longer production process. Maintenance: it is important that the equipment is maintained to ensure that no faults occur in the production process. Capital: a large amount of capital is required in the set-up of the production process as the machinery/computers are extremely expensive. Control: it may be difficult to constantly monitor whether or not the quality standards are being met.
Purchasing ² Materials Management
THE PURCHASING MIX Alternative suppliers Delivery time Price Quality Quantity Storage Facilities
Alternative suppliers ± are suppliers dependable? Local or national suppliers? Additional costs? Delivery time ± lead times long or short? Reliability and keeping promises! Price ± discounts and bulk buying vs cost of keeping stock? Credit terms v discounts
Quality ± supplier guarantee of consistent quality materials Quantity ± storage adds 15-30% on to cost of purchasing. Storage Facilities ± storage capacity? Safety, security, other conditions of storage?
Stock is a resource which is held in a specific location awaiting use. Holding stock can be expensive to a business as there are a variety of costs associated to it eg. maintaining warehouse; employee wages etc. There are 3 basic categories which describe stock: Raw Materials: resources required to produce a product. Work-In-Progress: goods which are still to be completed (currently in the process of being produced). Finished Goods: final product which is waiting to be distributed to the end-user (customer).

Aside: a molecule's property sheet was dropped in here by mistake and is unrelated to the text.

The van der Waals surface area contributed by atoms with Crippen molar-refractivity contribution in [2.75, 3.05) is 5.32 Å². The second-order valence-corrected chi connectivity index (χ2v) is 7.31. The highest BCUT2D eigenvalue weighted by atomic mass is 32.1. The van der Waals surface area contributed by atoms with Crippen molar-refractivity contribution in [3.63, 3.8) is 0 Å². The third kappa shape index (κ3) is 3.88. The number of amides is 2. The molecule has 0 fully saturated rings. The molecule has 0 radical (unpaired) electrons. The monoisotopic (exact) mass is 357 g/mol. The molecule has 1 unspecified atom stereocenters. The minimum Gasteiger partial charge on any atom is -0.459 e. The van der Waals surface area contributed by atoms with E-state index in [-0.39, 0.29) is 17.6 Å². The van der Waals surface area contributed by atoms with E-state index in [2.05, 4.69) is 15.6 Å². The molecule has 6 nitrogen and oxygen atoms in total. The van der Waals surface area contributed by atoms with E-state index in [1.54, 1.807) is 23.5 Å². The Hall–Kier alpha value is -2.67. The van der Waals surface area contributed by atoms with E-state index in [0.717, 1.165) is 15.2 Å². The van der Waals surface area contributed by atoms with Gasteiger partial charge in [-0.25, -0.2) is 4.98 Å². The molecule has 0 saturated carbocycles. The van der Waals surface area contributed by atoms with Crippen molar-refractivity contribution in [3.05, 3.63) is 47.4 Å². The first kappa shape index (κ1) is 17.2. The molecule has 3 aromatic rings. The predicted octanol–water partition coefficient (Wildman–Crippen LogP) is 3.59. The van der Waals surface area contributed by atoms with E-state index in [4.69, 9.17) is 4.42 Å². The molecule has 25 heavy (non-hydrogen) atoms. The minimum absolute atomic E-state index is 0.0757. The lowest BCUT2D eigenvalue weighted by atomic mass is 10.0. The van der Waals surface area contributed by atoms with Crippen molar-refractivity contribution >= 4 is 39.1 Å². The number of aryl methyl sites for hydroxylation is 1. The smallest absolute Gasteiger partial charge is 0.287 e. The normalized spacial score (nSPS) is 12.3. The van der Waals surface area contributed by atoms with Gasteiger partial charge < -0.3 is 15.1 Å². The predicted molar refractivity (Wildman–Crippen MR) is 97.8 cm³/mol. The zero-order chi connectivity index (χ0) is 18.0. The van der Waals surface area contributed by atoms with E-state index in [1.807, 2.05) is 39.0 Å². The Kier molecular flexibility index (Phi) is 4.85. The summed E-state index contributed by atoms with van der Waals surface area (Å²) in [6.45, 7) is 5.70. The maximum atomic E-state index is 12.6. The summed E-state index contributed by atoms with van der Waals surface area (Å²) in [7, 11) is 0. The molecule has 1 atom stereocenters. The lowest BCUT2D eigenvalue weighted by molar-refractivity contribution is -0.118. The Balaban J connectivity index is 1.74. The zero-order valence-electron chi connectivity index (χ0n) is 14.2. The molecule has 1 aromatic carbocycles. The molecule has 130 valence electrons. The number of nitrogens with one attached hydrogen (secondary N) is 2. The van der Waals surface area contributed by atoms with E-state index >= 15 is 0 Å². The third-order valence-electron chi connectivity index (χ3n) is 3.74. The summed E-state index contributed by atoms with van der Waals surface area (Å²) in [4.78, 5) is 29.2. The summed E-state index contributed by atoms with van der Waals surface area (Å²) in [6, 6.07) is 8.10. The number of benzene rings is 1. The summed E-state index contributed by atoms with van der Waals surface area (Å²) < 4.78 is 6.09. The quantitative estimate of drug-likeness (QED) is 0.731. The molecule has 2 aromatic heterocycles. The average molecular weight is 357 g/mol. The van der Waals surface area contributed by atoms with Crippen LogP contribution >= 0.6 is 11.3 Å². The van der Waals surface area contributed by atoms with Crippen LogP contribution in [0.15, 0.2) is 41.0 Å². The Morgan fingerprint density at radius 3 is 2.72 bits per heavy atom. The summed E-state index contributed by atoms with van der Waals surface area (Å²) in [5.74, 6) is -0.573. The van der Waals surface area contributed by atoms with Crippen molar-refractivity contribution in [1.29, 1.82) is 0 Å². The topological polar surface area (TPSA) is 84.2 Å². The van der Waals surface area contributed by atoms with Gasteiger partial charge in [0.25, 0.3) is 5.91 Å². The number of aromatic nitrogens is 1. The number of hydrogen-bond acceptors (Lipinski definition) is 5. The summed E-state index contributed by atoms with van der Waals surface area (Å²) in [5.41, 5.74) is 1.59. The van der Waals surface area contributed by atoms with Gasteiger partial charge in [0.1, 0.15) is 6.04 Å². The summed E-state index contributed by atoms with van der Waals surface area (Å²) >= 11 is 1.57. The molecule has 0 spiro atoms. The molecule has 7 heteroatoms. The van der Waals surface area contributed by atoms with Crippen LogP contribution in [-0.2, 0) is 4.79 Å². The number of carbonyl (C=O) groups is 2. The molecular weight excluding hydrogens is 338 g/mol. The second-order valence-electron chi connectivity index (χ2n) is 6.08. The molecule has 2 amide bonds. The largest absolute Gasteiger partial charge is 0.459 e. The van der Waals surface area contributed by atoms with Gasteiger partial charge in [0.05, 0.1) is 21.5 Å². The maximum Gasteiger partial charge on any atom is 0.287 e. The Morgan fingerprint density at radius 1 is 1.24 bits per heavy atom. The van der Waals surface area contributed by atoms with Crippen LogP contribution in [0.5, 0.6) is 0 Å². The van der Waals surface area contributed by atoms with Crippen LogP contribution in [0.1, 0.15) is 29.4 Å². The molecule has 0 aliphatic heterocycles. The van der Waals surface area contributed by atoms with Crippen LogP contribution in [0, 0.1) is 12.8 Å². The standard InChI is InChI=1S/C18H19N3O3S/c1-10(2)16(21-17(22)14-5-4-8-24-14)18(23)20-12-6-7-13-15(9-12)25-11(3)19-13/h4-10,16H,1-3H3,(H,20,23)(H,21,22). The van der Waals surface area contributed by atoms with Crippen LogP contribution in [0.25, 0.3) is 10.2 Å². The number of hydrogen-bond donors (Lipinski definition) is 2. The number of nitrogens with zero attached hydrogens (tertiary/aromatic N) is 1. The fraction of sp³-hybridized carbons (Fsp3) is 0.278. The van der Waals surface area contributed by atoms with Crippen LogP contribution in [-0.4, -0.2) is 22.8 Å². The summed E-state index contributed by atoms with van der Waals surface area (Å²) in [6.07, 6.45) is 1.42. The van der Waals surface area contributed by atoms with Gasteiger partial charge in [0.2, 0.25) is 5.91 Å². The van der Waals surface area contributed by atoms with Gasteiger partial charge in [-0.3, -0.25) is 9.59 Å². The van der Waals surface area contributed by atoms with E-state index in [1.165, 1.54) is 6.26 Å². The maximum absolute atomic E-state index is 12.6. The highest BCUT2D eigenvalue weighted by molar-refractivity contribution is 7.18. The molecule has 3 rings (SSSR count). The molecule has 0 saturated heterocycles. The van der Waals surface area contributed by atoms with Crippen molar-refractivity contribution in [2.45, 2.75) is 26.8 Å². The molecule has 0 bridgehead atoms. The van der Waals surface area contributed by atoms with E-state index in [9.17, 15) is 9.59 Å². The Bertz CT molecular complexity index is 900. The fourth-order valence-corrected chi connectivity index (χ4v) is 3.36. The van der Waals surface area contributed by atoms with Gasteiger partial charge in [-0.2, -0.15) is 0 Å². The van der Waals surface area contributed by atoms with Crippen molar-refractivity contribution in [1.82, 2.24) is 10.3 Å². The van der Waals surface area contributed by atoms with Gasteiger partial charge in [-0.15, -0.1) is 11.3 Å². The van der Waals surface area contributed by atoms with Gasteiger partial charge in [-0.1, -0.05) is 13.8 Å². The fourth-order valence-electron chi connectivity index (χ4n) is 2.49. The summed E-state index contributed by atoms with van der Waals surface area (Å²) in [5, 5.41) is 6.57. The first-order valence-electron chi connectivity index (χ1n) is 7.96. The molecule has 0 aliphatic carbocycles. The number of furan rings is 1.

Why Is It Important To Control Stock?
It is important for businesses to have an effective stock control system to ensure that there is minimal wastage and expense. Furthermore, businesses must ensure that the stock held matches the resources required. An effective control system would have the following factors: Regular stock checks to ensure that records are accurate and up-to-date. If an order were to be placed it is imperative that the business is aware if they can fulfil the demand. Security of storage must be of a high standard to prevent stock being damaged or stolen. Ensure that costs are minimised whilst also ensuring that the correct level of stock is held.
Levels of Stock